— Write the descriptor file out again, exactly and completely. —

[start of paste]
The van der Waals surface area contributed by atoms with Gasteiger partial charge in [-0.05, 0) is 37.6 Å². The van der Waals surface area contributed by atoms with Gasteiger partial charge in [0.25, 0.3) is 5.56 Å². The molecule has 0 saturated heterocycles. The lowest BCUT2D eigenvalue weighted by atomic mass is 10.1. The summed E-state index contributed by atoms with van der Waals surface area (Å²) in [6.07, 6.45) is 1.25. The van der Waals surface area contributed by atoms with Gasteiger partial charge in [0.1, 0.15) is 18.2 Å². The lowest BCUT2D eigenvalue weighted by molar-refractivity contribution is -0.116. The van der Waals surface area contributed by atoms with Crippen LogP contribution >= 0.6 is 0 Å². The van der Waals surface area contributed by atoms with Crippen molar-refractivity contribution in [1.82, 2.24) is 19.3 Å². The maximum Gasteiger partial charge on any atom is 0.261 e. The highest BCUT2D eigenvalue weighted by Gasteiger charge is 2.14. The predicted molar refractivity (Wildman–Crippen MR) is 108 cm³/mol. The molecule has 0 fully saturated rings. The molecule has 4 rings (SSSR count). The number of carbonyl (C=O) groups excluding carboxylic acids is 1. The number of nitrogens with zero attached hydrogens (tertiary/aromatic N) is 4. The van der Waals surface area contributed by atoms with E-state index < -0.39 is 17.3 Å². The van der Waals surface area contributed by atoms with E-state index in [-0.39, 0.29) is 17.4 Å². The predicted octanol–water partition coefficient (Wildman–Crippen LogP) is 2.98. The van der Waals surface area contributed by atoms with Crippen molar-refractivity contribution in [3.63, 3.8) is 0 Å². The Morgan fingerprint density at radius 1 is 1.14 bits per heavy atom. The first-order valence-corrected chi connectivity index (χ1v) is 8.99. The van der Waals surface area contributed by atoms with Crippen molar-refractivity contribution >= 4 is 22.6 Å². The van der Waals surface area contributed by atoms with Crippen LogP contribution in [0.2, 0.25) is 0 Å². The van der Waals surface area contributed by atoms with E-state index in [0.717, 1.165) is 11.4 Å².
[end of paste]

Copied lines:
The van der Waals surface area contributed by atoms with Gasteiger partial charge in [-0.05, 0) is 37.6 Å². The van der Waals surface area contributed by atoms with Gasteiger partial charge in [0.25, 0.3) is 5.56 Å². The molecule has 0 saturated heterocycles. The lowest BCUT2D eigenvalue weighted by atomic mass is 10.1. The summed E-state index contributed by atoms with van der Waals surface area (Å²) in [6.07, 6.45) is 1.25. The van der Waals surface area contributed by atoms with Gasteiger partial charge in [0.1, 0.15) is 18.2 Å². The lowest BCUT2D eigenvalue weighted by molar-refractivity contribution is -0.116. The van der Waals surface area contributed by atoms with Crippen LogP contribution >= 0.6 is 0 Å². The van der Waals surface area contributed by atoms with Crippen molar-refractivity contribution in [1.82, 2.24) is 19.3 Å². The maximum Gasteiger partial charge on any atom is 0.261 e. The highest BCUT2D eigenvalue weighted by Gasteiger charge is 2.14. The predicted molar refractivity (Wildman–Crippen MR) is 108 cm³/mol. The molecule has 0 fully saturated rings. The molecule has 4 rings (SSSR count). The number of carbonyl (C=O) groups excluding carboxylic acids is 1. The number of nitrogens with zero attached hydrogens (tertiary/aromatic N) is 4. The van der Waals surface area contributed by atoms with E-state index < -0.39 is 17.3 Å². The van der Waals surface area contributed by atoms with E-state index in [-0.39, 0.29) is 17.4 Å². The predicted octanol–water partition coefficient (Wildman–Crippen LogP) is 2.98. The van der Waals surface area contributed by atoms with Crippen molar-refractivity contribution in [3.63, 3.8) is 0 Å². The Morgan fingerprint density at radius 1 is 1.14 bits per heavy atom. The first-order valence-corrected chi connectivity index (χ1v) is 8.99. The van der Waals surface area contributed by atoms with Crippen molar-refractivity contribution >= 4 is 22.6 Å². The van der Waals surface area contributed by atoms with Crippen LogP contribution in [0.2, 0.25) is 0 Å². The van der Waals surface area contributed by atoms with E-state index in [0.717, 1.165) is 11.4 Å².